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How AR is making video calling more collaborative

Video calling is one of the most common ways people communicate today. But it offers few social cues to help people feel comfortable on camera. When we’re on a video call, we face each other with our shoulders squared off, and things going on around us — a cat running across our desk, the rain hitting the window, or a funny hat we’re wearing — stay on our side of the screen. We’re siloed.

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At the same time, we’ve become more reliant than ever on video calling to power our social interactions. Early in the pandemic, we at Meta recognized the opportunity to re-imagine video calling and make it better. 

We believe video calling can and should be more personal, more connected, and warmer. One of the ways we’re approaching this is with Group Effects, built on our Spark AR platform and introduced earlier this year. Group Effects are a new type of real-time augmented reality (AR) experience, unique to Meta, that invite people to share moments together through collaborative experiences. With interactive overlays that move across and between screens, and people, Group Effects get us closer to the feeling of shared connection we might actually get in the same room with other people.

Unlike the average AR effect on Instagram that’s largely one-way broadcasting, Group Effects for Instagram and Messenger are a great way to connect or break the ice. They can even be the reason to get on a video call — to play, laugh, or celebrate together and form a new bonding experience for just those people involved.

Today, we’ll highlight launches from the first few months of Group Effects, dive deeper into the opportunity for brands and creators, and offer a peek at what's ahead.

Benefits for brands and creators

Last June, we invited creators and brands to start building Group Effects on Spark AR with our Multipeer API. They responded enthusiastically and have already built an impressive library of AR effects, ranging from lightweight games to interactive experiences to ambient environmental features, such as a crackling fireplace, that help you feel like you’re together with your friends in the same space.

AR effects have been available for Facebook, Instagram and Messenger Stories for some time. Stories can garner millions of impressions for effects creators, but they’re asynchronous and one-way — usually a single person expressing themself or sharing a funny moment, which can limit opportunity for meaningful connection. 

By contrast, Group Effects are intended to be much more intimate — they’re meant for small groups (in fact, optimized for four) —  of friends and family, and inspire engaged, personal connection that can help everyone on the call feel like they’re all in the same space. They offer an entirely new type of experience that people participate in together, in real time. “This is about putting AR in a completely new context, where people interact in a new way,” says Jonathan Sherman, a product manager on the Spark AR team. “Group Effects help overcome the inherent challenges of feeling connected with someone when you’re using video calling. It’s a completely new context for AR that’s real-time, personal, and private.”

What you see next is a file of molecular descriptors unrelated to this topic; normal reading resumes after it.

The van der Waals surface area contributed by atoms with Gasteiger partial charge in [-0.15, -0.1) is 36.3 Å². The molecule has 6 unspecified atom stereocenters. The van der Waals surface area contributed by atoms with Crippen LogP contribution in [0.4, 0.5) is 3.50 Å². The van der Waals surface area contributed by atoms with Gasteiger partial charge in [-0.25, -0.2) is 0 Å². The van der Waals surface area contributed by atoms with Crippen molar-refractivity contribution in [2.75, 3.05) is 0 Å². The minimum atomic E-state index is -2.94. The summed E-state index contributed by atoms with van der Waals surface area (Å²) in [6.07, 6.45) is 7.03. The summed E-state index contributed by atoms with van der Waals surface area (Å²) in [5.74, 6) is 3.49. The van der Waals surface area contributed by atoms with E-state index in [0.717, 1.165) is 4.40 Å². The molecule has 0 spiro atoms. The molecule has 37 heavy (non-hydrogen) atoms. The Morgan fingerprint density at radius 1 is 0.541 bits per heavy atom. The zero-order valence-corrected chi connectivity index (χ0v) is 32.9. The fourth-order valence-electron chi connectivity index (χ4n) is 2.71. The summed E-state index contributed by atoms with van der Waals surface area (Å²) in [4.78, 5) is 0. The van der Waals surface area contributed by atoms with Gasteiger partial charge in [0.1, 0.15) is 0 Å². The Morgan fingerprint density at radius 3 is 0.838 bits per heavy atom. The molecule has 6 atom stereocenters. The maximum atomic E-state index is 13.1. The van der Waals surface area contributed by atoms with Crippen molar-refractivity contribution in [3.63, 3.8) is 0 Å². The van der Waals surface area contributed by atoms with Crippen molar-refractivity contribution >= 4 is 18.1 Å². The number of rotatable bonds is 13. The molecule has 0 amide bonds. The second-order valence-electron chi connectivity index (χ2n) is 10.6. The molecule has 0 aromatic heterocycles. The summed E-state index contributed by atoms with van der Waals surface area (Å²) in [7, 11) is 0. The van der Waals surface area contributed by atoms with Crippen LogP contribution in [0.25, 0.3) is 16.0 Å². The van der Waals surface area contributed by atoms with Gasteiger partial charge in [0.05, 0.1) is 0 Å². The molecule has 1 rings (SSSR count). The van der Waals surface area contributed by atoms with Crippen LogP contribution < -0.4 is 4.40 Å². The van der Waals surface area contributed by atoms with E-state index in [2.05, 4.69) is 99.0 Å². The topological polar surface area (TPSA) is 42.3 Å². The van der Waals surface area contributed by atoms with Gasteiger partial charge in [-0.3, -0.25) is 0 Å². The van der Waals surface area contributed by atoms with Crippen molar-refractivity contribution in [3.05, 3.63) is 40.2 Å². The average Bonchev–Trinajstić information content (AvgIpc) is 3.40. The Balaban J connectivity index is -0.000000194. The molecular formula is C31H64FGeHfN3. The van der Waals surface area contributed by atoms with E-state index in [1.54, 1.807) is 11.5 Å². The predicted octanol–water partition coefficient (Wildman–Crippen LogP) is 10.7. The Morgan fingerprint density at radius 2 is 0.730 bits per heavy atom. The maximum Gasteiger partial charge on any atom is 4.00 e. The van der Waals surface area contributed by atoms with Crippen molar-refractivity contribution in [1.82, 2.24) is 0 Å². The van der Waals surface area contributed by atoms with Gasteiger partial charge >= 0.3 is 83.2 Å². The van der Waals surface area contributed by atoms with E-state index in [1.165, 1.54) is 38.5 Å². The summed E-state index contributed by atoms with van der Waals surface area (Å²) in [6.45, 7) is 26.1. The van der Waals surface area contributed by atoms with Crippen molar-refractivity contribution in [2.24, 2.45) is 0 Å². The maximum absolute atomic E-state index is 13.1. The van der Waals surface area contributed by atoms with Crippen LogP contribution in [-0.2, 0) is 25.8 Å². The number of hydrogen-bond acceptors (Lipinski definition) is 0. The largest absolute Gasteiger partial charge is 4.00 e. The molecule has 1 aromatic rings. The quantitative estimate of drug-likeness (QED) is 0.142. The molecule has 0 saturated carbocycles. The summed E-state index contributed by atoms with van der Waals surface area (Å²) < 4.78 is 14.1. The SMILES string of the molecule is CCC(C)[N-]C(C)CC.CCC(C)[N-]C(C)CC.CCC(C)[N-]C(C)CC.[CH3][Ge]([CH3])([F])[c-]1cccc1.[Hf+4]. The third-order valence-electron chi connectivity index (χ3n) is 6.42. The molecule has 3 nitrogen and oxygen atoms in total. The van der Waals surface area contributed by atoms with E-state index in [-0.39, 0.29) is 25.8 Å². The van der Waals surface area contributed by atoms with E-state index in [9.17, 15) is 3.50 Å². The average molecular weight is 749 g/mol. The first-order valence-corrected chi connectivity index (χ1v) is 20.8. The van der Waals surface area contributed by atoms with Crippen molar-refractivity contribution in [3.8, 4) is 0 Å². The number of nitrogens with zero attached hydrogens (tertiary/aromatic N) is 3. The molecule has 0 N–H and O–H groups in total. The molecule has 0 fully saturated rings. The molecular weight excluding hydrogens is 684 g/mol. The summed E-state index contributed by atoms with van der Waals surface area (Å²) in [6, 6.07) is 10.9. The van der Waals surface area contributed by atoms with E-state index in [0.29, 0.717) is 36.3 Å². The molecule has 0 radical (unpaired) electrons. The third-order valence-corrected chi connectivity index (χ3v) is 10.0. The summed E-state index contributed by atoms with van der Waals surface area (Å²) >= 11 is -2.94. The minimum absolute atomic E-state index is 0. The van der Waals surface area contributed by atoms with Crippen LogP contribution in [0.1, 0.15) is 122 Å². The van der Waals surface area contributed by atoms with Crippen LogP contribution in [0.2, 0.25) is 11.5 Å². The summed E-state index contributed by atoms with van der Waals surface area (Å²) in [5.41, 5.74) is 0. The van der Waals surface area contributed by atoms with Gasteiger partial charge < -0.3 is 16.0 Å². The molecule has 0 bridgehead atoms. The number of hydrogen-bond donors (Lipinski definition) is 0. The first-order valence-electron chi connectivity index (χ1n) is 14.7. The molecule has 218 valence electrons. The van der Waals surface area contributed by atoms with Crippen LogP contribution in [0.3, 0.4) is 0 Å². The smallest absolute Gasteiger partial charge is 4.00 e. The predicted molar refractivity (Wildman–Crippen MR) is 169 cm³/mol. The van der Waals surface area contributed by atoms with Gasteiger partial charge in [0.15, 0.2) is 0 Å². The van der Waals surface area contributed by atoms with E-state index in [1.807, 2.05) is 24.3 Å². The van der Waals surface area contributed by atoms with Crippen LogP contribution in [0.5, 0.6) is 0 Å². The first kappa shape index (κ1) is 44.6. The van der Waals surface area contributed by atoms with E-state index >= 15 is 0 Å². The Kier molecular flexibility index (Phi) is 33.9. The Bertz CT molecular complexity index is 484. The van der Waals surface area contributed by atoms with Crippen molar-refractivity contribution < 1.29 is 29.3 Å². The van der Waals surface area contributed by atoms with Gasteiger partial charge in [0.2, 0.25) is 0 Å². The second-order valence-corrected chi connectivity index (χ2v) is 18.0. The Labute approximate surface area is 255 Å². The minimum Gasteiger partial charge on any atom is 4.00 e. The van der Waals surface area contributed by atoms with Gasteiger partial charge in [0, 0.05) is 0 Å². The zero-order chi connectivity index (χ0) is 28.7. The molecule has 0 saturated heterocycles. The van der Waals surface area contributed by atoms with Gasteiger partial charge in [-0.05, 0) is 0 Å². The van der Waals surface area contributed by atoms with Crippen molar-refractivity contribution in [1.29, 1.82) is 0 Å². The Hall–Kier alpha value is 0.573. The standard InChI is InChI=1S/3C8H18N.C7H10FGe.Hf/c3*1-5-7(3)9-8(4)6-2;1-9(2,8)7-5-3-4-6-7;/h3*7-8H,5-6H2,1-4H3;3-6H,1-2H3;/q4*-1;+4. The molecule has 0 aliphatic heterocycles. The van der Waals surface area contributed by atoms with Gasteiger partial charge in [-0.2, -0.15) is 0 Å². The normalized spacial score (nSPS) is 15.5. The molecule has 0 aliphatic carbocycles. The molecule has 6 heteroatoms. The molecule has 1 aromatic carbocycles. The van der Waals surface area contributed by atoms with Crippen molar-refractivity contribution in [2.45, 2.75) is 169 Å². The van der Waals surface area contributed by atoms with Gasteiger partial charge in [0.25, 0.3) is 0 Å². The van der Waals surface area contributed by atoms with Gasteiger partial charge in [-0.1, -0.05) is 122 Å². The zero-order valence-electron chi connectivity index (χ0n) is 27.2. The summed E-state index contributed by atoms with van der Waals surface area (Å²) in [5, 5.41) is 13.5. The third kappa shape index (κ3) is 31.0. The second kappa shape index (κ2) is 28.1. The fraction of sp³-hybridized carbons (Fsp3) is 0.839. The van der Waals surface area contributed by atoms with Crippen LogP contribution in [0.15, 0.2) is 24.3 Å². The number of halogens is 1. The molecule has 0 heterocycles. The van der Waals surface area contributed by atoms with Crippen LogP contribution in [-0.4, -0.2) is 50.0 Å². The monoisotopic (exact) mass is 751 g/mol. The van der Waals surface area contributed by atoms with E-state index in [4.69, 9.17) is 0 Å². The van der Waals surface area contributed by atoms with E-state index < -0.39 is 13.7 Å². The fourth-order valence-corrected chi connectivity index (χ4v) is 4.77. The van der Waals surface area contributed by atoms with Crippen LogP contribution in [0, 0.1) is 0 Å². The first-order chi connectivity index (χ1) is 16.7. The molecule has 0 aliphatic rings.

And for brands and creators alike, Group Effects represent an exciting, compelling new medium for AR. 

For our brand partners, building Group Effects is an opportunity to develop experiential marketing for the vast number of video calls made every day on Messenger and Instagram. As Locke Dunn, business development manager for AR at Meta, puts it, “Brands always want to be part of the conversation, and here, they can literally be the focus of the conversation in an intimate space where people hang out.”

From turn-based games to transformative worlds 

So, with a new set of tools and creative opportunities, we’ve worked with brands and creators to build examples that illuminate the range of possibilities for Group Effects. Here’s just a sample of some great effects we’ve seen made so far:

Group Effects from brand partners

Heads Up! from Ellen DeGeneres is a new take on her massively successful mobile charades game. Players on a video call try to guess the word that’s on a card on another player’s forehead before they run out of time.

Warp Speed Worm, launching today from AT&T, is a fast-action, multiplayer interactive video calling game for Messenger and Instagram that highlights the enhanced benefits of faster speeds and lower lag times you may observe with AT&T 5G, making your group calls more interactive and helping you better connect with those who matter most. (5G is not required for play).

“Our work with Meta to bring this new AR effect to life shows the power of immersive connection and what’s to come in this space," says Julie Haleluk, Assistant Vice President, 5G Product & Marketing at AT&T. "Video chats can be more than just catching up with your friends onscreen -- this launch demonstrates a video call can be engaging, interactive and fun. Our 5G network is built for this type of entertainment and we’re thrilled to present this experience for all to enjoy."

Effects from creators